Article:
‘We have two priorities,’ Peter added. ‘One is, how do we regenerate our coast communities, and events like this reconnect maritime communities. We’ve always believed that the maritime sector is wider than what you see. It’s more than just a port or a ship; it’s about getting that message across. It’s also smack bang in the middle of the maritime cluster here in London, so that works for us also.’
This year’s regatta took place slightly earlier than in previous years, to coincide with the 150th anniversary celebrations of the Canadian Confederation – the act that saw the British colonies of Canada, Nova Scotia, and New Brunswick united into the Canada we know today.
And while not all vessels in London were making the trip across the Atlantic Ocean, they were all playing their roles and taking on at least the fi rst sections of the Rendez-Vous Tall Ships Regatta 2017 with their fellow vessels. ‘Greenwich is the starting port of the trans-Atlantic race to Canada, where all sizes of tall ships participate,’ Laurens explained. ‘From the 30 here a proportion of them will take part the full race. Others will take part in smaller sections of the race.
‘Normally I like to run this event in summer, but because of this race to Canada we ran it over Easter. It’s very weather dependent when it comes to numbers attending. When it’s dry it’s good so we’ve been lucky this year.
‘We’re very proud to be the start of this race. We had a lot of Canadian influences at the event as well – including some performances – so there is a Canadian taste to it. We just wanted to create a great environment where people could come to Greenwich and enjoy their day.’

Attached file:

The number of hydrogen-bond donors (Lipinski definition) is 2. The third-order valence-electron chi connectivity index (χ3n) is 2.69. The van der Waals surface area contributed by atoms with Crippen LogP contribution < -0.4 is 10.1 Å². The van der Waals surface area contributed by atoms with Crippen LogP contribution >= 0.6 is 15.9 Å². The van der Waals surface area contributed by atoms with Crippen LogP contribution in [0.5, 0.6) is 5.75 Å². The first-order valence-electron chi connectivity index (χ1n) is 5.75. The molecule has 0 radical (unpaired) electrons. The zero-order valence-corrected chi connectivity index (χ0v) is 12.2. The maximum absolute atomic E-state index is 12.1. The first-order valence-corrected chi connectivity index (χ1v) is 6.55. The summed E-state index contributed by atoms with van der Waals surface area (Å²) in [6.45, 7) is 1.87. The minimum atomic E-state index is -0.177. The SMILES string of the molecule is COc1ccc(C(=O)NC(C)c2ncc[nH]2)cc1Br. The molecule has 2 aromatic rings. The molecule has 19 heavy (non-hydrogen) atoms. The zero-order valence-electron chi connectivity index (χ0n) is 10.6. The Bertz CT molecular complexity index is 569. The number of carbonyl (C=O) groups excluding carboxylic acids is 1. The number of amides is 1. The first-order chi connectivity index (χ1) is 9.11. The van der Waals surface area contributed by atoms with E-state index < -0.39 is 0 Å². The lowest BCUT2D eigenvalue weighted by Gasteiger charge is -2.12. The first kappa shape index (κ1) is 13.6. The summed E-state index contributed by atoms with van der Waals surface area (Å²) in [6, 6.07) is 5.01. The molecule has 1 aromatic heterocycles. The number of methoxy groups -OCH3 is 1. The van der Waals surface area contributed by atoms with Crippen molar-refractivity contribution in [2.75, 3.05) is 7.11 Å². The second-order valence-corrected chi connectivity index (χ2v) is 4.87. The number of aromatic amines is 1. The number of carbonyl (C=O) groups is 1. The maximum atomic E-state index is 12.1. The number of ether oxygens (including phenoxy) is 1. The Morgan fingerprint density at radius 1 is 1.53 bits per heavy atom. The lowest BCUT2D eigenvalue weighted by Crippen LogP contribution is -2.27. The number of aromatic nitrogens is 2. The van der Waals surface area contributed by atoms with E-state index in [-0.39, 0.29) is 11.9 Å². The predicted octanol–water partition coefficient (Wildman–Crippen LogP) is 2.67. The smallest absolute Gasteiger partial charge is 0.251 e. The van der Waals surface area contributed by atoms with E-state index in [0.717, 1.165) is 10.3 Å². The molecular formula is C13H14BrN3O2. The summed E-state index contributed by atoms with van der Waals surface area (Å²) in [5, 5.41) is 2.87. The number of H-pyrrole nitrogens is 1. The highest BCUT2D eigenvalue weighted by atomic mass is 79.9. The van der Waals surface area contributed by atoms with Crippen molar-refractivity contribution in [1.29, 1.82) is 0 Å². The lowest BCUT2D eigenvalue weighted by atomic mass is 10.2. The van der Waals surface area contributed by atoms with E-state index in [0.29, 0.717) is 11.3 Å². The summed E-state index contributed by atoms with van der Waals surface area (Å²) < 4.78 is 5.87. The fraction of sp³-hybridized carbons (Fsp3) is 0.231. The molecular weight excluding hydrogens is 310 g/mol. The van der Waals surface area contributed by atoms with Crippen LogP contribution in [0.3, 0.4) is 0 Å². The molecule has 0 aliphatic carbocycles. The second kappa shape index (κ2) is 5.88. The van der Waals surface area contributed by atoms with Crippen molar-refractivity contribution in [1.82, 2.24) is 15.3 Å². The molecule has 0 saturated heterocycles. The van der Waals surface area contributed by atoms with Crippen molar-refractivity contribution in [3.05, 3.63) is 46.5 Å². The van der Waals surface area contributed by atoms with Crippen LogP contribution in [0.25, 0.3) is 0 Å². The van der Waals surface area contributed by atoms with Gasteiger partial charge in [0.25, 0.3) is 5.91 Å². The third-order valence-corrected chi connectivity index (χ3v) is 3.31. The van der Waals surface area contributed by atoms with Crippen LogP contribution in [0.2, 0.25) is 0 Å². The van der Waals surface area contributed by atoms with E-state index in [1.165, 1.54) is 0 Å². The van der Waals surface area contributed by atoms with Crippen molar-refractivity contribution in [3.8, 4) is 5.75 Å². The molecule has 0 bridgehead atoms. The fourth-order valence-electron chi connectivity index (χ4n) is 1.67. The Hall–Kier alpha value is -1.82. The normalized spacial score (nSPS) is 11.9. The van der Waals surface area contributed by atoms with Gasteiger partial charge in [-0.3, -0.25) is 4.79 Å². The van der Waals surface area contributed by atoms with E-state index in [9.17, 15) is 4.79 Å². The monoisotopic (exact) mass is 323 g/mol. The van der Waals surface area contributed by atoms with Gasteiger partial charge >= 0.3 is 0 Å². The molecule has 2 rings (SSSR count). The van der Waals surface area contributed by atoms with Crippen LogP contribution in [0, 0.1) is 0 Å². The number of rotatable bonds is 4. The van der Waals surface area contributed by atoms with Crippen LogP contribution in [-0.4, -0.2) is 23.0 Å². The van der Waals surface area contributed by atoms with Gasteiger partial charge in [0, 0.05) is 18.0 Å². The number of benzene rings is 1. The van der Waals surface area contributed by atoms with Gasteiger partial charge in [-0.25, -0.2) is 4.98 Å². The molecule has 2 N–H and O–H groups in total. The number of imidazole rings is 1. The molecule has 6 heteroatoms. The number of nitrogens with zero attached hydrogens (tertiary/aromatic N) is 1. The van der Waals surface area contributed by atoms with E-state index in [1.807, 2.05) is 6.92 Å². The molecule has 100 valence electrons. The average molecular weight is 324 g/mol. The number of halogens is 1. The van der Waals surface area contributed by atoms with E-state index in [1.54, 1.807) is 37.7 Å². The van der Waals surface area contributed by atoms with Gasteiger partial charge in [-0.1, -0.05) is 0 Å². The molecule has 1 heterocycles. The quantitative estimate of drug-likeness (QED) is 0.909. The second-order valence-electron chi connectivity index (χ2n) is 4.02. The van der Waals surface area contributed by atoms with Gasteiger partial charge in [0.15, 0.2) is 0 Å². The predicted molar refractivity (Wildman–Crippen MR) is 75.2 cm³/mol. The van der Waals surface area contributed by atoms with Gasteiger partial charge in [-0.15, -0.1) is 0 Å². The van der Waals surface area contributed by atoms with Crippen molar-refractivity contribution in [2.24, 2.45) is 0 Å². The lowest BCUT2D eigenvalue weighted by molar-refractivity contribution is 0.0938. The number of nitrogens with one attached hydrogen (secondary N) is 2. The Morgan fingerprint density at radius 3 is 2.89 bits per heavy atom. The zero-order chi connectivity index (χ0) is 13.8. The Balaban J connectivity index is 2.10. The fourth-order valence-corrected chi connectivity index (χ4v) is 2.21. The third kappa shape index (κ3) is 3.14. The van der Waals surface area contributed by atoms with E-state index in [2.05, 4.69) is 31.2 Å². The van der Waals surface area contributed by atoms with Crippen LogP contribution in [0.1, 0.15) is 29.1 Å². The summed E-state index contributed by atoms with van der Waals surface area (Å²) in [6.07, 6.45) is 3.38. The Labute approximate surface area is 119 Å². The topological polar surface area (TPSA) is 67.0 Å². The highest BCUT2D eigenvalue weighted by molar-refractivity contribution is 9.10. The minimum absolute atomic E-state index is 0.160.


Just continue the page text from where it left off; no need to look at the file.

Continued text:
As part of the festival, the Royal Borough of Greenwich, in partnership with National Maritime’s Jobs in Maritime, recruited 50 sail trainees to embark on some of the magnificent tall ships visiting London.
Trainees got to spend 15 nights aboard a voyage to Sines in Portugal – the birthplace of the famous explorer Vasco de Gama – and take part in the running of the vessel; including steering, charting the course and climbing the rigging.
It’s hoped the experience will prove to be more than a once-in-a-lifetime trip for those aspiring seafarers and spark their imaginations about the prospects of a life at sea.
‘The sail trainees will have been sponsored by a number of partners and they will go into Sines in Portugal, where they will be dropped off – and fly home – before some of the ships go to Quebec in Canada,’ said Peter.
‘It’s a great initiative that gives them an unbelievable experience on the sea and hopefully makes them think it could be something they want to do in the long-term.’
‘The reason for the existence of tall ships right now is that they are the best platform for sail training,’ added Laurens. ‘It gets young people out of their comfort zones. They climb the rigging; they don’t have their telephones or social media. They meet new people and it’s a life changing experience. They do the night shifts and learn the discipline needed onboard the tall ships. All of that is what we call sail training.
‘These tall ships play such a key role and it’s great that Greenwich Council and National Maritime make it possible for people, who otherwise don’t have the money or opportunities to take part in these experiences, to be part of it.
‘It’s also very important for the ships. The ships look nice but it takes a lot of love, energy and money every year to keep them looking beautiful. If you have a 100-year-old ship then it’s a lot of work.
‘The most important thing, though, is that we capture their imaginations and make them enjoy being out on the water.’